April in Central Asia: the reemergence of anti-Chinese protests in Kazakhstan3 min read
Last month human rights activist Maks Bokayev promised that there would be weekly protests after his release from prison. Despite not fully living up to this promise, dozens have already been arrested at the several demonstrations that were held across the country, including at anti-China protests held last weekend.
Protests were held in several cities and drew in several hundred people. This bout was especially pertinent as its participants were rallying against growing Chinese influence over the Kazakh economy, which Bokayev had been calling for when he was detained in 2016. This time protestors also rallied against the mass incarceration of Muslim minorities, including ethnic Kazakhs in Xinjiang.
Anti-China protests have become a regular occurrence in Kazakhstan in the last decade. In 2019, several hundred people took to the streets in Almaty and Nur-Sultan to denounce the detention of Kazakhs in China as well. These protests were organized by the same political party, Democratic Choice of Kazakhstan, and the Democratic Party of Kazakhstan, which organized the protest held last weekend. Dozens were arrested. Another infamous demonstration was held in 2011 in Zhanaozen where several strikers were shot while protesting the relocation of Chinese factories to Kazakhstan. Despite the unrest, both former president Nazarbayev and current president Tokayev reiterated their intention to remain neutral in order to maintain a strong relationship with China.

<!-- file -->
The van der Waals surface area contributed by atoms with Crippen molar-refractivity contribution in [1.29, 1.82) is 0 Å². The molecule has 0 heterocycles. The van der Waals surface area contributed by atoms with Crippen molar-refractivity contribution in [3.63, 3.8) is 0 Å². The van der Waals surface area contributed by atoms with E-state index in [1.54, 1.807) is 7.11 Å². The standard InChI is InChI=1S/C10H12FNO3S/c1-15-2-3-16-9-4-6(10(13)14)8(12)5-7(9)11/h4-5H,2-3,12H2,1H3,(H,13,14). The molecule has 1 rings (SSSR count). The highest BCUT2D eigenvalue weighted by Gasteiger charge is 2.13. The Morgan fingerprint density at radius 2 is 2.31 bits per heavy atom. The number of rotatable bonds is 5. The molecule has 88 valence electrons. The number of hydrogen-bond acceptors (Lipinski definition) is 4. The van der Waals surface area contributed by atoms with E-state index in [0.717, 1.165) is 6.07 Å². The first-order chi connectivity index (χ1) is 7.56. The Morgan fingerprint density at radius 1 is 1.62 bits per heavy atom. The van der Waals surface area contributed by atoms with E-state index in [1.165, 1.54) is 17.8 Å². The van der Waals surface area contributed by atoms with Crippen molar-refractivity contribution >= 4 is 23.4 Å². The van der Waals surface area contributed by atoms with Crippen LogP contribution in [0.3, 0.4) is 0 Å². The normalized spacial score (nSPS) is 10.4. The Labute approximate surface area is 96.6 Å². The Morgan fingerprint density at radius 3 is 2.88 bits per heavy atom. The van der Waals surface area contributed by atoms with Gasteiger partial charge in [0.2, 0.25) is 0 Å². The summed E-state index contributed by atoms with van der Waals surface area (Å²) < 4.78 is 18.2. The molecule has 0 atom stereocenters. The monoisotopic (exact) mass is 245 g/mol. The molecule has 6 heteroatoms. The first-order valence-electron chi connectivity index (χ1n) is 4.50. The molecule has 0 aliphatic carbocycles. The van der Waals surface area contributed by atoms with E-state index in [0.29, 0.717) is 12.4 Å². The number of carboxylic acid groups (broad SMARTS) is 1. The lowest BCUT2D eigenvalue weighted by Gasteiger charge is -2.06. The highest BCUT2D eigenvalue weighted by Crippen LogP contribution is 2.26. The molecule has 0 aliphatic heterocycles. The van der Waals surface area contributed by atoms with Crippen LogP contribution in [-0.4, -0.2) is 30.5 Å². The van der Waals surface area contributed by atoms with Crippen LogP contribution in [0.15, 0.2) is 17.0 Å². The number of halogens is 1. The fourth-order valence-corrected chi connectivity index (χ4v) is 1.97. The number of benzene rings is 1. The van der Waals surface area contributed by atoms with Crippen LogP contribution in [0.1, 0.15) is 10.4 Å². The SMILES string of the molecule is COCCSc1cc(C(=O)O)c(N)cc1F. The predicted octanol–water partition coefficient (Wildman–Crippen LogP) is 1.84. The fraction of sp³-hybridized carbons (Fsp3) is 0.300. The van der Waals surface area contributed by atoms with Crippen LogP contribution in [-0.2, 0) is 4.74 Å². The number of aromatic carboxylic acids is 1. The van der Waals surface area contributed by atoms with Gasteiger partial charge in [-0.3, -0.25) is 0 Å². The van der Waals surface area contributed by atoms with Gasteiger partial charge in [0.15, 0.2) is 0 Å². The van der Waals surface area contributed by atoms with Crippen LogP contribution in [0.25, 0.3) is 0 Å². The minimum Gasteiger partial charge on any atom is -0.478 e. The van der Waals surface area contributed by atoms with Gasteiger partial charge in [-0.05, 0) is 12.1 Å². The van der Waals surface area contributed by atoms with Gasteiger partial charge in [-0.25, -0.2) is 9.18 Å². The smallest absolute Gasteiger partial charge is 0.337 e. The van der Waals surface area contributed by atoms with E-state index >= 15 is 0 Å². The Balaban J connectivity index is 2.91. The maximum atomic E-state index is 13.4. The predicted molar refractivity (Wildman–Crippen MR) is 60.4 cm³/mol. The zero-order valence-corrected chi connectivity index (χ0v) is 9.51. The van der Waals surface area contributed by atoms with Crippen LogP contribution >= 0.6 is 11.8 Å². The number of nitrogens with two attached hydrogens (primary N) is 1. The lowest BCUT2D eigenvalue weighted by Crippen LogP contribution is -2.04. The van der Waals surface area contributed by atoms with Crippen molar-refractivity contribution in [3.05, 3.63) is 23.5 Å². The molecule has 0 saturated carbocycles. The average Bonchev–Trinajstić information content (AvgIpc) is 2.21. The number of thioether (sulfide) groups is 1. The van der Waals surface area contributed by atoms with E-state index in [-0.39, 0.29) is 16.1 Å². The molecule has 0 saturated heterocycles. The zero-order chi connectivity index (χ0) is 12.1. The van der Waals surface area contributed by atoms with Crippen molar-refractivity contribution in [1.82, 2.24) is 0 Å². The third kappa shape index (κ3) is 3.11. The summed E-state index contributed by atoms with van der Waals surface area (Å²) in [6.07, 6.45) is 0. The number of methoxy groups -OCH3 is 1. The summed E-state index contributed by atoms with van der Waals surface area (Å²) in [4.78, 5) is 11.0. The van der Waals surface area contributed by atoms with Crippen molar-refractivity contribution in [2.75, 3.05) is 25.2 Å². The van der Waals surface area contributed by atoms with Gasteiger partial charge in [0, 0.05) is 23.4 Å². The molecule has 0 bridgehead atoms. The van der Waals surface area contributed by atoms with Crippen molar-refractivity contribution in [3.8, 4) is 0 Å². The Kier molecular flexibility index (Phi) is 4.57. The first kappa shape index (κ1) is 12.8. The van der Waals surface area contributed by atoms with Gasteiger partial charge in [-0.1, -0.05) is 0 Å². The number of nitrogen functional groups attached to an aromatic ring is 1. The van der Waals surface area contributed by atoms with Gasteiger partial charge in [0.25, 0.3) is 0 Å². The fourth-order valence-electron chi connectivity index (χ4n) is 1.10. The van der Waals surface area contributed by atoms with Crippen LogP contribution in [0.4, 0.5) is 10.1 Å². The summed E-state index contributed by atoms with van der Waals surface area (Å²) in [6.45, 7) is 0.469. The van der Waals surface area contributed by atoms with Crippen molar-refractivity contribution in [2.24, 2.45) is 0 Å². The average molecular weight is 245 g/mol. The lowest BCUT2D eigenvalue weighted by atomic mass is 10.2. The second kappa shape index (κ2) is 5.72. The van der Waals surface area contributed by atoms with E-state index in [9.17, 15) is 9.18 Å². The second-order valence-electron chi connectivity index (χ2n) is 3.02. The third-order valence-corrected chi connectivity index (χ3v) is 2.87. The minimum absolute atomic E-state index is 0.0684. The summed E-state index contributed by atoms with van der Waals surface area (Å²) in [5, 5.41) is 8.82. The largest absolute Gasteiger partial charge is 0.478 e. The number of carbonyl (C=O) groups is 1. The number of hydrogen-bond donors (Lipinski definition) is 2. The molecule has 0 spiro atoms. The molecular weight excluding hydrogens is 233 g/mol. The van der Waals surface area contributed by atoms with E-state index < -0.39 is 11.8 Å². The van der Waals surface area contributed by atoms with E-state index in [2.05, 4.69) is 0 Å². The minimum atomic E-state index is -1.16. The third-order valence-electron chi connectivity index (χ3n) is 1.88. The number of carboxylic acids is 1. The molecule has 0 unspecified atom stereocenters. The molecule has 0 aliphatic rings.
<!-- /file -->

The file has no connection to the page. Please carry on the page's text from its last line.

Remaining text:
These larger-scale protests are held rather sporadically, however, there are smaller protests that have been held almost daily in front of China’s embassy and consulate. The majority of those protesting are ethnic Kazakhs, who fled Xinjiang when the arrests started. Many stand with pictures of loved ones that are still being held in Chinese detention centers. Kazakhstan’s Foreign Ministry has stated that it intends to hold talks with Chinese authorities regarding the detention of ethnic Kazakhs. However, considering previous actions by the government it seems unlikely that there will be much follow-through on these promises. The recent violent attacks against two women from the Xinjiang region and the arrests of many others from the region has cast more doubt about further action from the government.
There are motivations behind the Kazakh government’s decision to remain mostly neutral on the current situation in Xinjiang, most of them economic. China is currently one of Kazakhstan’s largest trading partners. In 2013, Chinese President Xi Jinping announced in Nur-Sultan, the rollout of the Belt and Road Initiative, the largest infrastructure project in modern history. This project led to the investment of billions of dollars in Kazakhstan by the Chinese government. Part of these funds went to the construction of a dry port in Khorgos, where freight traffic has doubled in the last year. Due to the scale of these investments, Kazakh authorities have prioritized their ties with China, especially as several dozen projects are still underway.
Given the current economic relationship between China and Kazakhstan, and the development of more infrastructure projects, China’s influence over the country will continue to expand. Despite the pushback from citizens, it does not appear that the government views this as ample motivation to draw away from the country. This will inevitably lead to more protests in the coming months as arrests do not seem to be deterring the growing number of demonstrations. The promise from the Foreign Ministry and the recent decision to ban foreign ownership of farmland does provide the slightest hope that the government might give in to some demands, but it will likely require a lot more pushback from citizens.